Sale is a Four-Letter Word

3 Aug

Disgust swept across her face as she eyed the tiny sticker.

“I bought this shirt two weeks ago at full-price,” the raven-haired beauty stated to no one in particular, her words laced with hints of Spanish.

I offered my sympathies: “Yes, everything is now 40% off,” suggesting she simply exchange the shirt for the lower price.  My words were little comfort.  “I shop here because I don’t want to see [clones of] myself walking around.  But everyone can now afford to wear this,” she continued, sighing heavily as she stuffed the shirt back into the cramped clearance rack.

“I once loved shopping at [a store just like this] but stopped when they began placing everything on sale,” she offered with a frankness that was sweet yet biting.

She was unconcerned by the significance of her desire to pay more; All she knew was that purchasing clothes at a premium placed her into an exclusive club, a membership she would never surrender over a few bucks.

And as she clicked away, heels echoing loudly against the hardwood floors, her words lingered, ominously foreshadowing things to come–should the company continue its flagrant use of the word S-A-L-E.

Though it will never cause grandmothers to wince or make mothers shield their little ones’ eyes and ears, sale belongs amongst the dank ranks of other infamous words of equal length.

Sure, in some stores, the presence of the word sale is customary.

The Walmarts, Targets and Costcos of the world relish their statuses as discount providers, luring clients into their stores with the promise of a good deal.

The Louis Vuitons and Pradas of this world would never tout a sale.  Doing so would underscore the sense of pleasure and accomplishment clients feel when they purchase such products.

For a store like mine, positioning itself as “affordable luxury,” the task is even more of a balancing act.

For the last 50 years, the company has touted its rich legacy of wardrobing the well-dressed woman, a distinction the company continues to cherish and promote.  But it and others stuck in the middle recently have become pitifully reliant of the power of the word sale.

They use it at every available chance—tossing aside pride (and brand value) in the meantime–to ensure a black bottom line.

Ironically, their frantic chase of the dollar is sending a faithful clientele, those like the outraged dark-haired woman, scurrying away.  The silver lining?  Recently, a new breed of client has emerged to replace them.  But her arrival is nothing to celebrate.

She is drawn by the scent of fresh markdowns.  She flocks to the clammy sales area, without even casting a glance at the latest full-price arrivals.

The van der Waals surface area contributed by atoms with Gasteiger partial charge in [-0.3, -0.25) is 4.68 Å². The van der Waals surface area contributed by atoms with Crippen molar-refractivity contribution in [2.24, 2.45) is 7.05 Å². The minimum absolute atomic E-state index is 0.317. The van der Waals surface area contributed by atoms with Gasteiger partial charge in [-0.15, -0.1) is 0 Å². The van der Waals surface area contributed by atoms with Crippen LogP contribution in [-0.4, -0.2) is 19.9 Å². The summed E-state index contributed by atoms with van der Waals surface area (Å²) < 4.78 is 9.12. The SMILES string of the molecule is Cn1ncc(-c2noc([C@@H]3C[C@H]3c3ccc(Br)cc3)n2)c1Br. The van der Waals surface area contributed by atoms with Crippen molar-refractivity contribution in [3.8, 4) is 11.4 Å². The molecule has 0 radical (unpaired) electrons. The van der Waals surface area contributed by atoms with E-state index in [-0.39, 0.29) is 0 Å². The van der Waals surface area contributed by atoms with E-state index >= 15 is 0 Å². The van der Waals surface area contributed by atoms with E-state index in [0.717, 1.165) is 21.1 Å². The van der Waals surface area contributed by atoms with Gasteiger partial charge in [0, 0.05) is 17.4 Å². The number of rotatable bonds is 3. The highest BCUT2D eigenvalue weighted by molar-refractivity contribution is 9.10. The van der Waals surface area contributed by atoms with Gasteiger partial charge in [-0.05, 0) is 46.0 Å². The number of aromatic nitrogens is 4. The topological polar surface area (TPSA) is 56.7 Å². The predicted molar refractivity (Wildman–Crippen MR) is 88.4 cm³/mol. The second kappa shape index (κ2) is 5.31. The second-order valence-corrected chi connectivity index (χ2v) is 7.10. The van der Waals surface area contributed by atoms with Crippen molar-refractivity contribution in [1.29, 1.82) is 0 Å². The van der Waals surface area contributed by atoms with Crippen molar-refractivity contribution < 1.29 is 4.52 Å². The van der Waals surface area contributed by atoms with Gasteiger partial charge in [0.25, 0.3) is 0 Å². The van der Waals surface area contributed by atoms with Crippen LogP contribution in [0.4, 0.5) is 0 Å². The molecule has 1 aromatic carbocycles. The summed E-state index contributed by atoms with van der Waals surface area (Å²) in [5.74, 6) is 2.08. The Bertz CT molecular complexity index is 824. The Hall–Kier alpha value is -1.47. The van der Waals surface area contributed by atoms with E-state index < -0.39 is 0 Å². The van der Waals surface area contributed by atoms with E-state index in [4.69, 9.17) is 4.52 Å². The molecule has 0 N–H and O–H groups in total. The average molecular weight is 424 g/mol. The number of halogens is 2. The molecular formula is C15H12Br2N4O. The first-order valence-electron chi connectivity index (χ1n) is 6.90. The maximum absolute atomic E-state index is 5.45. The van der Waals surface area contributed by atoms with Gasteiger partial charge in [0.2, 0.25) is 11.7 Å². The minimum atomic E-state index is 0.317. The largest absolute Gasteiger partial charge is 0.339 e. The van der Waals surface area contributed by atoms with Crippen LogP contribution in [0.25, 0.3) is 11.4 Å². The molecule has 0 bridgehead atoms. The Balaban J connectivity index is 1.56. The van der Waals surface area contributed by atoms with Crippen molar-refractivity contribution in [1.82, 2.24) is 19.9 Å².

Correction: Sometimes she visits the full-price area, selects a few items worthy of her attention, tries the items on and leaves with the words “I’ll wait until they go on sale,” trailing behind her.

She is strategic and has conquered the instant gratification vein, the thing on which retail so frequently relies.

“No one in their right mind would pay full-price in here anymore,” a personal shopper offered as we scoured the store for a sheer rose pink sweater.  “There’s always some sale going on.”

This wasn’t always the case.  As one client so aptly noted, the word sale once rarely appeared in this store.  The company prided itself on its legacy and the distinction and quality inferred when women adorned themselves in its clothing.  It seemed only right to charge accordingly.

The recession challenged that strategy. 

As the company tried to stave off red profit lines and remain competitive amidst consumer budget cuts, it resigned to attracting clients at all costs.

The attempt was honorable: maintain current clients and attract new ones through a brand that offers “affordable luxury.”  The only problem?  The two terms are mutually exclusive.

Affordable goods are not perceived as luxurious.  And luxury goods should not be affordable.  At least not to the masses.  As the lovely client so eagerly pointed out, doing so simply erodes the value of the brand.

Here lies the dilemma: How to protect the company’s image while remaining in black?  Sales are the easy solution.  Slash the prices of the products and they will come.  But this begets a dangerous cycle—clients become acclimated to discounts and demand higher markdowns and greater percentages off to warrant new purchases.

The strength of four-letter words lies in scarcity.

Their  incessant use suggests a lack of command of language; likewise, the incessant use of sale suggests a lack of command of one’s brand.  If the only way to draw clients into a store is to knock off prices, “Houston, we definitely have a problem.”

Whether the real problem is inadequate inventory control and mis-projections of demand or lack of buzz and sub-par designs, internal evaluation must occur.  Sales should be the last alternative, not the first.

I know, I know, this all sounds really ironic coming from me, one who currently makes her living touting the latest markdowns to every client that enters our doors.

I’m certainly not against sales.  Like other four-letter words, sometimes a sale is warranted: But they should be sprinkled sparingly throughout the year or season.

Not occurring as often as swears from a sailor’s mouth.

Until next time. . .

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